Younger than Yesterday?

This column originally appeared in The Observer magazine/Guardian online

How would you say your personality has changed as you have got older (and hopefully wiser)? And, if you think that – like a fine wine – you’ve improved with age, how likely is it that others would share your assessment? Comparing your 14- and 29-year-old selves, would you say that you became more

(a) extraverted and outgoing?               YES/NO

(b) conscientious and hardworking?   YES/NO

(c) open to trying new experiences?    YES/NO

(d) emotionally stable?                            YES/NO

(e) a nicer, kinder person?                       YES/NO


If you answered “YES” to (a)-(c) then you’re probably right, and your friends and family would probably agree. A new longitudinal study of more than 10,000 people – led by Julia Rohrer from The University of Leipzig – found that extraversion, conscientiousness and openness increased from 14-29, whether looking at self-report or other people’s ratings. That said, people tend to slightly overestimate their increase in conscientiousness and underestimate their increase in openness (i.e., we don’t become hard-working, boring adults quite as quickly as we think we do). The results for (d) emotional stability are even more revealing. Most people think that they get more stable as they get older, but it turns out their friends and family don’t share their optimism. Finally, when it comes to (e) general agreeableness, a leopard really doesn’t change its spots. Whether you ask people themselves or those who know them best, someone who is an arsehole at 14 is usually still an arsehole at 29.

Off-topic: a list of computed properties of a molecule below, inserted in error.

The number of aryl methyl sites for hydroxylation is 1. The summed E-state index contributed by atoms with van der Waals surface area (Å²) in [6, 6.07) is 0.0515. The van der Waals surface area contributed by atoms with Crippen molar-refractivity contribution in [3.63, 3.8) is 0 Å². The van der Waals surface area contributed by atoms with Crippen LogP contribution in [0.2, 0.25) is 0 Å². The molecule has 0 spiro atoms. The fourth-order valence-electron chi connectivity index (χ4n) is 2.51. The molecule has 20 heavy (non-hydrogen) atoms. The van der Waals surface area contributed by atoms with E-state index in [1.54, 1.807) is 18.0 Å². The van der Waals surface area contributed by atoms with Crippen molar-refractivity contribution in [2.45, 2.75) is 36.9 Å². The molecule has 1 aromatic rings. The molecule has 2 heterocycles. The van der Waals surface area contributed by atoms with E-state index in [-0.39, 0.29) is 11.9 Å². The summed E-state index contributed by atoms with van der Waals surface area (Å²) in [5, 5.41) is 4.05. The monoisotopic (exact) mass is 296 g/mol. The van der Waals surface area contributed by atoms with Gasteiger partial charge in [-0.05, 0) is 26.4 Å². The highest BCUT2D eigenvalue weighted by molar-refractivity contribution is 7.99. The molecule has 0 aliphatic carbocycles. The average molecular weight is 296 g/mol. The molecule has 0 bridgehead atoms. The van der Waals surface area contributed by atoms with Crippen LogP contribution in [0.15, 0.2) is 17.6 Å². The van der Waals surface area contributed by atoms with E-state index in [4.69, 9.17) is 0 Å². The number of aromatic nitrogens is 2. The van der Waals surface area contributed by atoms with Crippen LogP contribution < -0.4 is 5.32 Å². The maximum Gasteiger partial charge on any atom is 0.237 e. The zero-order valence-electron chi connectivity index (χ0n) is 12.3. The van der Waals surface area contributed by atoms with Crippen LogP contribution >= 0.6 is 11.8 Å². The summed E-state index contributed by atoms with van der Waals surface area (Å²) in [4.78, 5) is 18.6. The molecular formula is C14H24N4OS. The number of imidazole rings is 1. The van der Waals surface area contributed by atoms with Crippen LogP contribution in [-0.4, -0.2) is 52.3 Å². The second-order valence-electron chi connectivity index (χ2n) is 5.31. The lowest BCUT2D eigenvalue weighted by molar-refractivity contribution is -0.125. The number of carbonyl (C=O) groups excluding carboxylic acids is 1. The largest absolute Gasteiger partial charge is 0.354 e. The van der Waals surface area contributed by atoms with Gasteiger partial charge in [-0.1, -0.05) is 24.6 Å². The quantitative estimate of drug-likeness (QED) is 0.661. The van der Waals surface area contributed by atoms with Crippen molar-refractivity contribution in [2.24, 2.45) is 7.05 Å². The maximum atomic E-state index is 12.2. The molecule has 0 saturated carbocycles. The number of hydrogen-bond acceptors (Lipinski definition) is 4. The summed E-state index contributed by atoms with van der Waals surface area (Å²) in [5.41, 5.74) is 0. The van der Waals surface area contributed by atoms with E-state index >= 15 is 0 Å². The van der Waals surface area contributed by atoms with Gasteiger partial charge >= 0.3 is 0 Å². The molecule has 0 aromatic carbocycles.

A fully referenced version of this article is available at Order Psy-Q by Ben Ambridge (Profile Books, £8.99) for £6.99 at

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